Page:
We Need More Democrats To Oppose The Left’s Destruction Of Democratic Norms


I used to idolize the Democratic Party. For me, this was the party of the Kennedys and Franklin Delano Roosevelt—great, if flawed, politicians who helped transform America during the twentieth century. Coming of age in the 1990s, I saw Bill Clinton as the embodiment of all those great Democrats.

That is why I worked so hard to find a role in the Clinton White House—albeit in its last couple months, as Al Gore and George W. Bush fought in the Supreme Court and cynicism surged in the West Wing (anybody remember the missing “Ws” from White House keyboards?)—and why I spent much of my career after that working to elect Democrats, including Joe Biden in 2020.

But I also live and work in the real world, so I have seen the damage that the Democratic Party has done to America during Biden’s reign. And it’s getting worse. Witness the prosecution of former President Trump and the unprecedented guilty verdict rendered against him last week.

Much ink has already been spilled about the danger the guilty verdict poses to America. It is an act of political retribution that is unprecedented in American history, a dangerous step for a country that set the global standard for even-handed constitutional government. It also reflects a flawed and biased legal process. Indeed, I suspect that most people involved in the Trump prosecution assume the conviction will be reversed on appeal. They may be right.

That makes no difference. The Trump prosecution served one purpose: to tar Trump as a “convicted felon” and to give Biden an excuse not to debate him or otherwise subject himself to the rigors of a campaign. In that sense, the prosecution of Trump is no different than the lockdowns and paranoia of 2020, when Democrats used Covid-19 as an excuse to shut down the political campaign and hide Biden from public scrutiny.

That was when my disillusionment with Biden started. It has only grown. As I have written elsewhere, Biden’s administration has done everything that Democrats said Trump would do to undermine democracy: prosecute their political opponents; suppress dissent; attack families; and destabilize the world with never-ending foreign wars. And it’s only going to get worse if Biden wins a second term.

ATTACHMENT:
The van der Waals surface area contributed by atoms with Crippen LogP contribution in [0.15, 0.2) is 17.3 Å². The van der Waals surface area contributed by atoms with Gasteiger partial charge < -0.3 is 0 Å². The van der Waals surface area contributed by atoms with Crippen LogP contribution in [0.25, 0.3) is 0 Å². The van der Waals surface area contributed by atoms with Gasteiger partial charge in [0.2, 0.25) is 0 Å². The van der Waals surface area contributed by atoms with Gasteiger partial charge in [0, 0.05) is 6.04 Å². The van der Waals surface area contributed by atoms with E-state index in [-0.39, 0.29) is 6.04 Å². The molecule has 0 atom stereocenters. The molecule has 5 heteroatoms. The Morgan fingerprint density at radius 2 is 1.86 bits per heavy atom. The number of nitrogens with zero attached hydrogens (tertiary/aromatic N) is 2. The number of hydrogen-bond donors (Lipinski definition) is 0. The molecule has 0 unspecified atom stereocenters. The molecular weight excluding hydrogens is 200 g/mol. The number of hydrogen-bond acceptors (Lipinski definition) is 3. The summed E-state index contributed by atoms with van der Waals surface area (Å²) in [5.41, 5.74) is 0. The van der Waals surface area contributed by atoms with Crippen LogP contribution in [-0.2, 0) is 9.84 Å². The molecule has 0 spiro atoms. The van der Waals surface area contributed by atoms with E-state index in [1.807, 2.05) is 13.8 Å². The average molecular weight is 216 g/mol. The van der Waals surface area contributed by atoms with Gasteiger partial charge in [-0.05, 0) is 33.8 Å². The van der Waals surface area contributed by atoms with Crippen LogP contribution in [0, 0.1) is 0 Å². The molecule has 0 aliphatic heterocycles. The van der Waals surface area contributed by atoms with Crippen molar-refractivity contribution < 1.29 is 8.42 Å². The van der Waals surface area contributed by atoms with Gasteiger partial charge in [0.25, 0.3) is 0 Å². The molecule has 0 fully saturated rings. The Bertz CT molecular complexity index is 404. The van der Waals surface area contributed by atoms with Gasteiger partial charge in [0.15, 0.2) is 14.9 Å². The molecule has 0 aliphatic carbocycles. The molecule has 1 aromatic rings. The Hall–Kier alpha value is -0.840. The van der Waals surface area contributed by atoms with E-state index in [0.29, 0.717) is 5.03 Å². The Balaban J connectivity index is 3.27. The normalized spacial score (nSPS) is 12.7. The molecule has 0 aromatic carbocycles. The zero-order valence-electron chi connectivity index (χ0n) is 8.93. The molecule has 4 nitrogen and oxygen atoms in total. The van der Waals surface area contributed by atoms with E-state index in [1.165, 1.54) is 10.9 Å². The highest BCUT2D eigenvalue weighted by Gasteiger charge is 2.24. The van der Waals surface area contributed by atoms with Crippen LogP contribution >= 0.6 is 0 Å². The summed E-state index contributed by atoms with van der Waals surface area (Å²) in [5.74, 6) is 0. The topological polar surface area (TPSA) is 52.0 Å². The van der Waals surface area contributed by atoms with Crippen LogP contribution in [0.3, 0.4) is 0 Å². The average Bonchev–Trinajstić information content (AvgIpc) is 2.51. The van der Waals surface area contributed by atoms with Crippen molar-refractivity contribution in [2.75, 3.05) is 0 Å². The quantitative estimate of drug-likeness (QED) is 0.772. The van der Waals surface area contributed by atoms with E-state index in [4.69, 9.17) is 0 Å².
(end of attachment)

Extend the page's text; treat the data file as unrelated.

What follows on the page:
This does not mean I have any love for Trump. I am concerned that, despite the tremendous public support he has gotten after the verdict, he will turn back into the establishment Republican that he governed as during his first term. I am concerned that he lacks the intellectual curiosity and discipline to govern during a true emergency.

After all, the Covid paranoia started on Trump’s watch. I believe the extraordinary times we are living in require extraordinary leadership. I have serious doubts about Trump’s ability to provide that, in part because I doubt he has the humility to reach across the aisle and work with the people who are trying to imprison him, something America needs to recover from this toxic period.

In that sense, I disagree with one author’s suggestion that the only way to recover from the politicized Trump prosecution is for Republicans to prosecute high-ranking Democrats for their transgressions. As the pollster Mark Penn pointed out, Republicans started this back in the ‘90s when they used Clinton’s shady personal life to justify dubious legal proceedings against a president that they couldn’t beat at the ballot box.

The way to respond to this transgression is not to retaliate against Democrats but to deny them the votes they think they are entitled to. Maybe that means you vote for Trump. Maybe that means you vote for Robert F. Kennedy Jr. or Cornel West. Maybe it means you don’t vote for president (something I never recommend but can understand).

But don’t reward Biden and hope things will get better. They won’t. This is not about Trump, just like the Monica Lewinsky impeachment wasn’t about Clinton. It’s about power. It’s about denying Americans a fair playing field on which to debate the issues and decide which direction the country heads in, just like the DNC denied Democrats who wanted it a fair primary campaign.

To his credit, Penn is one of the few Democrats who publicly opposed both the Clinton and Trump lawfare. Good for him. My friend RFK, Jr., is another. Add my name to that list.

Let’s send a message to all people in power: American has real problems. We need real solutions. And if Trump—or RFK or anybody else—wants to throw their hat into the ring and talk about those issues, we should let them, no matter how much you may hate them.

(Article by Scott J. Street republished from )

thefederalist.com

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